British Airways News Update: Compensation Payout For Delays

Compensation for Delayed Flights

British Airways News Update: Should the airline pay compensation to passengers for delays caused by accidents or other inconveniences on the runway?

For many accustomed fliers one of the most frustrating aspects of flying somewhere is the inconvenience of being delayed. This can be for as little as 30 minutes or as long as 24hours. However long the delay is this can stop us getting to somewhere on time, missing another connecting flight or being late for an important event or meeting. When this at the end of the day is not out fault there is nothing more annoying. For a long time people have said there should be compensation pay out for the inconvenience delays cause and are British Airways starting to listen? A recent accident on the runway has brought attention to what exactly the Airline should pay when something goes wrong.

‘The airline paid for food and hotel accommodation where necessary for stranded passengers at the time, and said: “we did all we could to offer duty of care”.

These provisions do not release an airline from its obligation to pay financial compensation however, according to Raymond Veldkamp, of Flight-delayed.co.uk, a website that assists passengers with compensation claims.

He said: “This is a textbook example of an incident that can be accredited to the operational responsibility of an airline.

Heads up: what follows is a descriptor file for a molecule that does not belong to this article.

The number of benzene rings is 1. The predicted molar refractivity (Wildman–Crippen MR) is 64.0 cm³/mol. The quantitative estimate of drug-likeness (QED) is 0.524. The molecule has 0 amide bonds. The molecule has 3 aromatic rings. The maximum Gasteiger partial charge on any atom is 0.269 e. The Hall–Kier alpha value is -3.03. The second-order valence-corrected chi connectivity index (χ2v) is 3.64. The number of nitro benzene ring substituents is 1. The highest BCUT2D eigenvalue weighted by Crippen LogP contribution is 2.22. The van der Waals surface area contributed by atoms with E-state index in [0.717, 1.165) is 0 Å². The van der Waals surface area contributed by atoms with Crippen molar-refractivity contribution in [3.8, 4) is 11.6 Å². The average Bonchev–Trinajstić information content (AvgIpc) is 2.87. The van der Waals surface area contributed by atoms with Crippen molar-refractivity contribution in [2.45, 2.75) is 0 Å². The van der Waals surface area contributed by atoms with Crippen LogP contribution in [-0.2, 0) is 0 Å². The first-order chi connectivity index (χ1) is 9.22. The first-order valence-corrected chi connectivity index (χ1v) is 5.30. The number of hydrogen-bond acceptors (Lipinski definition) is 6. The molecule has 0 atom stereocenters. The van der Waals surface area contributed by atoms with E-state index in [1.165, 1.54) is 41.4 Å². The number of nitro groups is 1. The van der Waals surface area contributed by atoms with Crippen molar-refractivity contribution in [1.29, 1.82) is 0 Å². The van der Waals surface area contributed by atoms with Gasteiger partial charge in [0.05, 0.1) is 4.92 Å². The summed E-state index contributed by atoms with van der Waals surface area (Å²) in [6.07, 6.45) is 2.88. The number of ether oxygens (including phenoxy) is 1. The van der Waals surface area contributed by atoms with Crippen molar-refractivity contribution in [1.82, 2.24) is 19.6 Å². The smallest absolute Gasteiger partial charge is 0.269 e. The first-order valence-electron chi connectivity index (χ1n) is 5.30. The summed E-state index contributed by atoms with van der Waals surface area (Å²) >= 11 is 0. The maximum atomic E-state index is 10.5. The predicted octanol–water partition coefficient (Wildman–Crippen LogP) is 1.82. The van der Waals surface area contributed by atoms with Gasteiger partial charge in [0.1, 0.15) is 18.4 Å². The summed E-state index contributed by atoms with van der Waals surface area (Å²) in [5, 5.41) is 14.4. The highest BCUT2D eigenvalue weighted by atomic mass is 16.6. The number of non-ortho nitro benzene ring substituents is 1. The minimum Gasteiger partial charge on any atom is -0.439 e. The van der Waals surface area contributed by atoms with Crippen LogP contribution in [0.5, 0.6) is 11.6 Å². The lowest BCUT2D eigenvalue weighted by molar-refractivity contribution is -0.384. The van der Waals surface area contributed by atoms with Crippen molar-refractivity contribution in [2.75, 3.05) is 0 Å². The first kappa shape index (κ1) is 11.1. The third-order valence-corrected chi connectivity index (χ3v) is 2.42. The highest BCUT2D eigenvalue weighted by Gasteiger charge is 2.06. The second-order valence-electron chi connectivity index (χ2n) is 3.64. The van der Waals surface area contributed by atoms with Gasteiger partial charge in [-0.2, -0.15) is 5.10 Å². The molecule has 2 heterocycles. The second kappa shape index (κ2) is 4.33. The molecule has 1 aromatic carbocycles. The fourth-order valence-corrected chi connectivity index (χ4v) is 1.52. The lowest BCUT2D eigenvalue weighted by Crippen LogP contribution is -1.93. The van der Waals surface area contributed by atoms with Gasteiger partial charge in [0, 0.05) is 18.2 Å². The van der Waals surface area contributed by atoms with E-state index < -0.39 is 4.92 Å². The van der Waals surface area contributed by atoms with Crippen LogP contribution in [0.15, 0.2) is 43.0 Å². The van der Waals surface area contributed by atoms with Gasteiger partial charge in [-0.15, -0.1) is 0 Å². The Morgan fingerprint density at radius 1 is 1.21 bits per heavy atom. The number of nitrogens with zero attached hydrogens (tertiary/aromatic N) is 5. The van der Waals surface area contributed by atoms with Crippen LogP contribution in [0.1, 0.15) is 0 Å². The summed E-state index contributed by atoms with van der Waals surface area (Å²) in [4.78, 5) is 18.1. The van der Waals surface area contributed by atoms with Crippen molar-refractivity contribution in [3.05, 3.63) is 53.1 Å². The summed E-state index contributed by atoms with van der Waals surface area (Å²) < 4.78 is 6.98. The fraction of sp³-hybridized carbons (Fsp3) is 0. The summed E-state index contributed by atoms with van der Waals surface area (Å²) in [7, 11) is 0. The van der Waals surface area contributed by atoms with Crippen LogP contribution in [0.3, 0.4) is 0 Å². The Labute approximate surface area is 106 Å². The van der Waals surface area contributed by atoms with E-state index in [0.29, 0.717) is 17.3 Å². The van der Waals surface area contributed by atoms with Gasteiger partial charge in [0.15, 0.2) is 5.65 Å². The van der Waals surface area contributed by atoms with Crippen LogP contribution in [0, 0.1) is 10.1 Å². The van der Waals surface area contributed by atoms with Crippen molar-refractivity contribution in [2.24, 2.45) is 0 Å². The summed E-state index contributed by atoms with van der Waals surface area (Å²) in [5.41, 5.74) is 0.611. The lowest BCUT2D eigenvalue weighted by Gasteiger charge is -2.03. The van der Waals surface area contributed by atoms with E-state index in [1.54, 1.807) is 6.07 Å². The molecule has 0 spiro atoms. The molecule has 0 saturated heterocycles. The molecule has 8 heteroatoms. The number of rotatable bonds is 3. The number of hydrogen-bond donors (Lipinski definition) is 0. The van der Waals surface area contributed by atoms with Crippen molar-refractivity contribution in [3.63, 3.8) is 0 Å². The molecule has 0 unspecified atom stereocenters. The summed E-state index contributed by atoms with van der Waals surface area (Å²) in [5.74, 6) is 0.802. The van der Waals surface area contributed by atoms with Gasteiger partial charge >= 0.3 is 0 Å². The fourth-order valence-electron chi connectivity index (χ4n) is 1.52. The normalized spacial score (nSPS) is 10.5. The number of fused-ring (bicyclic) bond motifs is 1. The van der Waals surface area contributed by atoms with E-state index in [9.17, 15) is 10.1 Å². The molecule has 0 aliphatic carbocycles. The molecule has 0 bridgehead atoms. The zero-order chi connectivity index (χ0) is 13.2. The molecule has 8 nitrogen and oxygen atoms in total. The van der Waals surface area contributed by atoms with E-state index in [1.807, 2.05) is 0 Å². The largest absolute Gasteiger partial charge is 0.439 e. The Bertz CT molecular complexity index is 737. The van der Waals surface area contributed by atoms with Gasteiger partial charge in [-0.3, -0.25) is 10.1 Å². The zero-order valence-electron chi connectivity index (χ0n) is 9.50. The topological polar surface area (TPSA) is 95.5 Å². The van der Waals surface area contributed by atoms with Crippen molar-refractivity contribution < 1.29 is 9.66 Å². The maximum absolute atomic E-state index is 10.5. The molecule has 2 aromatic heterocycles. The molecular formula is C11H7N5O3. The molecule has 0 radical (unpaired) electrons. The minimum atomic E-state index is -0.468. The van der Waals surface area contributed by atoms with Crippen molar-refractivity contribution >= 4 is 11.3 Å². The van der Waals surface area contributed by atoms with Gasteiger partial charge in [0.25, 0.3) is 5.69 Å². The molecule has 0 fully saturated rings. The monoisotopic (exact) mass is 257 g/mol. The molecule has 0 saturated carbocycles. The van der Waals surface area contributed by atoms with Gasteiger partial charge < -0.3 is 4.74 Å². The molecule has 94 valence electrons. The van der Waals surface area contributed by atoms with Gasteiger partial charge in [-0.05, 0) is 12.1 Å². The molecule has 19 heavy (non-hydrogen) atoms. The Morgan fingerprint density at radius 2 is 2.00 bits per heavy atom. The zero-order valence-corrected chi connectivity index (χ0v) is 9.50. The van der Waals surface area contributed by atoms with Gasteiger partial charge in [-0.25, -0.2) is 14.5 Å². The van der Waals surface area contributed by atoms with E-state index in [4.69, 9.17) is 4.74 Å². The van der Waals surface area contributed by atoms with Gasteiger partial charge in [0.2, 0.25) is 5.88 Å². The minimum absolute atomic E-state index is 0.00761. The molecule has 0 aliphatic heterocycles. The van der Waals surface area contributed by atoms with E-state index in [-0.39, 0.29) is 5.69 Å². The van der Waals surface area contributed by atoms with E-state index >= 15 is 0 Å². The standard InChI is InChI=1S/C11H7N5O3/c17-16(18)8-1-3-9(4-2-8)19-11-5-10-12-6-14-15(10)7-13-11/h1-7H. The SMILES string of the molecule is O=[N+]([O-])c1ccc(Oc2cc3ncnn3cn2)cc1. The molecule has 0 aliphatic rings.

“The passengers on this flight are entitled to receive financial compensation from BA in our judgment.”

Regulation 261 has cost the airline industry more than £1 billion in compensation payments since the 2010 volcanic ash crisis.

BA said: “We are continuing to work with customers on the BA 762 flight to provide support and compensation.

“We are very sorry for the disruption thousands of our customers experienced on Friday May 24 following the severe air space restrictions after Heathrow was closed for a short while and one of the two runways at the airport was shut for several hours.

“The situation was further complicated by the closure of airspace to the north and east of London during the afternoon due to the incident at Stansted which lead to additional disruption to flying schedules.

“We did all we could to offer duty of care including giving out refreshments and hotel rooms during Friday and will meet any additional duty of care related claims in our normal way.

“We will assess every claim we receive and will meet the legal obligations as laid out in EU261.”

 

 

Hopefully British Airways have started to acknowledge their mistakes, and furthermore seeing to the action that needs to be done to correct them. For more information on the matter please visit http://www.telegraph.co.uk where the orginal article is found.

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